Improve Posttraumatic Stress Disorder (PTSD) Symptoms with Mindfulness Meditation
By John M. de Castro, Ph.D.
“Regular mindfulness practice can lead to a greater present-centered awareness and nonjudgmental acceptance of potentially distressing cognitive and emotional states as well as trauma-related internal and external triggers. Awareness and acceptance of trauma-related thoughts and feelings may . . . be especially useful for individuals with PTSD, as it may help decrease experiential avoidance, reduce arousal, and foster emotion regulation.” – National Center for PTSD
Experiencing trauma is quite common. It has been estimated that 60% of men and 50% of women will experience a significant traumatic event during their lifetime. But, only a fraction will develop Post-Traumatic Stress Disorder (PTSD). But this still results in a frightening number of people with 7%-8% of the population developing PTSD at some point in their life. For military personnel, it’s much more likely for PTSD to develop with about 11%-20% of those who have served in a war zone developing PTSD.
PTSD involves a number of troubling symptoms including reliving the event with the same fear and horror in nightmares or with a flashback. PTSD sufferers avoid situations that remind them of the event this may include crowds, driving, movies, etc. and may avoid seeking help because it keeps them from having to think or talk about the event. They often experience negative changes in beliefs and feelings including difficulty experiencing positive or loving feelings toward other people, avoiding relationships, memory difficulties, or see the world as dangerous and no one can be trusted. Sufferers may feel hyperarousal, feeling keyed up and jittery, or always alert and on the lookout for danger. They may experience sudden anger or irritability, may have a hard time sleeping or concentrating, may be startled by a loud noise or surprise.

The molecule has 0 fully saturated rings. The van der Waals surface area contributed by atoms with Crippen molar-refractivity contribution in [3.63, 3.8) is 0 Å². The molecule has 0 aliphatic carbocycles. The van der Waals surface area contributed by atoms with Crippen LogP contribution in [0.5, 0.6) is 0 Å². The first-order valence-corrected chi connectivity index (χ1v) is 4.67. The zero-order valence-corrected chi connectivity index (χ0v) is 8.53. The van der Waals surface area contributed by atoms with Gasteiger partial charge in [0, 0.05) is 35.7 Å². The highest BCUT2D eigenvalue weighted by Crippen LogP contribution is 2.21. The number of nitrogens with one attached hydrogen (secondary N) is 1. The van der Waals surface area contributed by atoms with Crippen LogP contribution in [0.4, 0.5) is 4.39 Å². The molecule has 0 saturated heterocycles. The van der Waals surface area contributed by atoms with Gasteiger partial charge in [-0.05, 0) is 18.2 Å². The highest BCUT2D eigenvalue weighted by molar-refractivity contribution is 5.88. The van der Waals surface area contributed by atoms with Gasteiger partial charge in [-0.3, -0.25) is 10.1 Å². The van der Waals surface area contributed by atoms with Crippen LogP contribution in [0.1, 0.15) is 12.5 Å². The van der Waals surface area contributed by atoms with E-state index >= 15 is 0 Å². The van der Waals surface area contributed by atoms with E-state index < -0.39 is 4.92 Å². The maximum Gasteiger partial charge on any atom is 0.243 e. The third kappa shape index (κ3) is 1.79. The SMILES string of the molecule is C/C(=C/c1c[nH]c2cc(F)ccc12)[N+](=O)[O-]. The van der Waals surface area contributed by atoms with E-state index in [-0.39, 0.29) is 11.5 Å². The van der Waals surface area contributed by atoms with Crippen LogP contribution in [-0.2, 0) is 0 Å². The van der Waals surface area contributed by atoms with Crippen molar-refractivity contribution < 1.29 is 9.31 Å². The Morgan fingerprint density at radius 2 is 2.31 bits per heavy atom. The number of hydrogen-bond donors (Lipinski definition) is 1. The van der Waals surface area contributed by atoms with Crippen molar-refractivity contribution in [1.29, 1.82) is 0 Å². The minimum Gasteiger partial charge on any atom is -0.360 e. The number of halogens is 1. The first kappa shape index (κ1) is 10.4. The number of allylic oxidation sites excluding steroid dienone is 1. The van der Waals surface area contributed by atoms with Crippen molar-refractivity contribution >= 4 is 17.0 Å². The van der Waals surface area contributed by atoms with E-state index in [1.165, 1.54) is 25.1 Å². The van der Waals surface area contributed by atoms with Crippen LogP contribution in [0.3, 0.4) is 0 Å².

Obviously, these are troubling symptoms that need to be addressed. There are a number of therapies that have been developed to treat PTSD. One of which, mindfulness meditation training has been found to be particularly effective. But meditation is actually a complex practice involving many different components. One such simple non-meditative component is relaxation and slowed breathing. In addition, there are many different meditation techniques. As a result, it is difficult to know what types of meditation are most effective. It is also difficult to specify if meditation per se or the relaxation and slow breathing that occurs with meditation may be responsible for meditation effects.
In today’s Research News article “Mechanistic pathways of mindfulness meditation in combat veterans with posttraumatic stress disorder.” See summary below or view the full text of the study at: https://www.ncbi.nlm.nih.gov/pmc/articles/PMC4803530/, Wahbeh and colleagues investigate different components of meditation and the route of their effectiveness, psychological or physical. They recruited combat veterans who had an established diagnosis of posttraumatic stress disorder (PTSD) and randomly allocated each to one of four conditions; body scan mindfulness meditation, slow breathing with a biofeedback device, mindful awareness of the breath with an intention to slow the breath, or 4) sitting quietly. They were trained once a week for 6 weeks and were assigned to practice 20 minutes per day between sessions. The participants were measured before and after training for mindfulness, PTSD symptoms, lifetime trauma, combat experience, perceived symptom improvement, intrusive thoughts, perceived stress, depression, positive and negative emotions, self-efficacy, sleep quality, and attentional ability. They also received physical measures with electroencephalogram (EEG), salivary cortisol, heart and respiration rates.